Huge, distinctive, triangular, fine-textured, palmate-compound leaves are ornamentally attractive. Each leaf (to 24” long and as wide) has 10-20 narrow, finger-like, deeply divided leaflets which are arranged in the shape of a fan at the end of a spiny petiole (leaf stalk to 3-4’ long), hence the common name of fan palm. Leaves are variable in both color (light blue green to silver green) and shape (shrub to small tree). Bright yellow flowers bloom in spring, but are typically hidden from view behind the leaf stems. Flowers are followed by dark yellow, orange or brown fruits that ripen in fall. Trunks on mature palms are covered with a dark mat of fibers and old leaf bases.
Beautiful specimen plant. Unpruned, it grows in a nice shrubby form. Pruned (suckers removed), it will grow in single trunk tree form. Barrier. Group accent for corner of the landscape. Containers for patio, deck or foundation areas. May be grown indoors as a houseplant.
Winter hardy to USDA Zones 8b-11. Better winter hardiness than most other palms (tolerates brief temperature dips to 15-20 degrees F. in winter). Easily grown in rich, moist, well-drained soils. Best growth occurs in Mediterranean-type climates. Prefers a bright sunny location, but tolerates part shade. Loses compact shape in too much shade. Best with consistent moisture, but has some drought tolerance once established. Avoid overly moist soils. This palm is often propagated by seed. Dividing clumps or removing suckers can be difficult. Specimens purchased in pots from nurseries are often reasonably priced. In colder areas where plants are not winter hardy, they may be grown in containers which can be brought indoors and overwintered in cool, bright sunny locations.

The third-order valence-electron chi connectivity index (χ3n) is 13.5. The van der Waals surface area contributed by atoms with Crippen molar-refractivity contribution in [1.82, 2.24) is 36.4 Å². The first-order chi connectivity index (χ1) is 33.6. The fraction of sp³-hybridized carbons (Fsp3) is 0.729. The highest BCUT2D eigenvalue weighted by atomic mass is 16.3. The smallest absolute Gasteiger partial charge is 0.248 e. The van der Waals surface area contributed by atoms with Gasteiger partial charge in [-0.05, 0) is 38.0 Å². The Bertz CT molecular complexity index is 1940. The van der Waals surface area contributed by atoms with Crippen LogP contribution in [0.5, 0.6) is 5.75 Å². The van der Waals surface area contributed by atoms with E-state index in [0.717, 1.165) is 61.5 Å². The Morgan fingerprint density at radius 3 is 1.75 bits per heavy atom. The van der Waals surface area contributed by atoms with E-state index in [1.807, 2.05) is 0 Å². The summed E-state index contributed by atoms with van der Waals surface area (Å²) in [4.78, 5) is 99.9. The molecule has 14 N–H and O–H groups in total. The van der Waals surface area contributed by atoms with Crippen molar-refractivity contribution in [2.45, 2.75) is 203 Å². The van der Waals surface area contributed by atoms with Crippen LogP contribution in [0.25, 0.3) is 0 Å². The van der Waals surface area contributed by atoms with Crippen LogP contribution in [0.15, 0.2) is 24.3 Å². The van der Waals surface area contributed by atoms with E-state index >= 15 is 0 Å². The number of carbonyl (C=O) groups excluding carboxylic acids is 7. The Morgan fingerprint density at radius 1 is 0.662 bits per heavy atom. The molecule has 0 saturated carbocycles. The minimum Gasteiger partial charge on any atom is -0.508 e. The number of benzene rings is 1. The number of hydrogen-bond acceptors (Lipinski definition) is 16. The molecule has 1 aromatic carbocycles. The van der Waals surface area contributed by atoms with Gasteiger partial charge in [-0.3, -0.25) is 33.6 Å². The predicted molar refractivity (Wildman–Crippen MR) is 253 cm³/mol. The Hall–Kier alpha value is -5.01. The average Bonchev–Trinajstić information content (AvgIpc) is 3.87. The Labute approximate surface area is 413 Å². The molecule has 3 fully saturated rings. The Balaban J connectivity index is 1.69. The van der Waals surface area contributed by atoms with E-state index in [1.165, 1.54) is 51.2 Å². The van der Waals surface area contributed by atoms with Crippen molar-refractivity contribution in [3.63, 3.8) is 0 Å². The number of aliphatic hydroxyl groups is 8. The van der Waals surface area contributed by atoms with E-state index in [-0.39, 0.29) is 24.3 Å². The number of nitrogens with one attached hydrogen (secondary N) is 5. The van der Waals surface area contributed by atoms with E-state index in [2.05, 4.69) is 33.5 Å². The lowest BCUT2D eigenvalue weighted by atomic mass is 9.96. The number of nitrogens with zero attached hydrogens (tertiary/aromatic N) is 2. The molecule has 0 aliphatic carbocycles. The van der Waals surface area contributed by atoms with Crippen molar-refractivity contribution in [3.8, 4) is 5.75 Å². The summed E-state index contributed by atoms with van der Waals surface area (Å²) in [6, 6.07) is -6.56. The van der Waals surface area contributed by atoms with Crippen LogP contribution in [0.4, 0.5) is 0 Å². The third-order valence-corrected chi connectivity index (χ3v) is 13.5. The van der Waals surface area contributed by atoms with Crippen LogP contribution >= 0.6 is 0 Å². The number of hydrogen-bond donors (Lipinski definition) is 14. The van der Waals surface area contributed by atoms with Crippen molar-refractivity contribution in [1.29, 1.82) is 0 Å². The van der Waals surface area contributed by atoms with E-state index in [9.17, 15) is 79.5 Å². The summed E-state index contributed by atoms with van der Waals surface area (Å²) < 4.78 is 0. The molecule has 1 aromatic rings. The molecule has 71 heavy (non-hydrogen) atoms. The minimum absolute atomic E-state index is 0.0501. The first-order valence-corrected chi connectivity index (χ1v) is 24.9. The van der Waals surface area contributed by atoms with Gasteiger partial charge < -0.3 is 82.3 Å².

- Soak the seeds in water for 24 hours.
- Warm stratify the seeds for 120 days.
- Sow the seeds ¼ inch deep. The seeds like moist, well-drained soil. The germination tends to be slow. The germination is faster in warmer temperatures.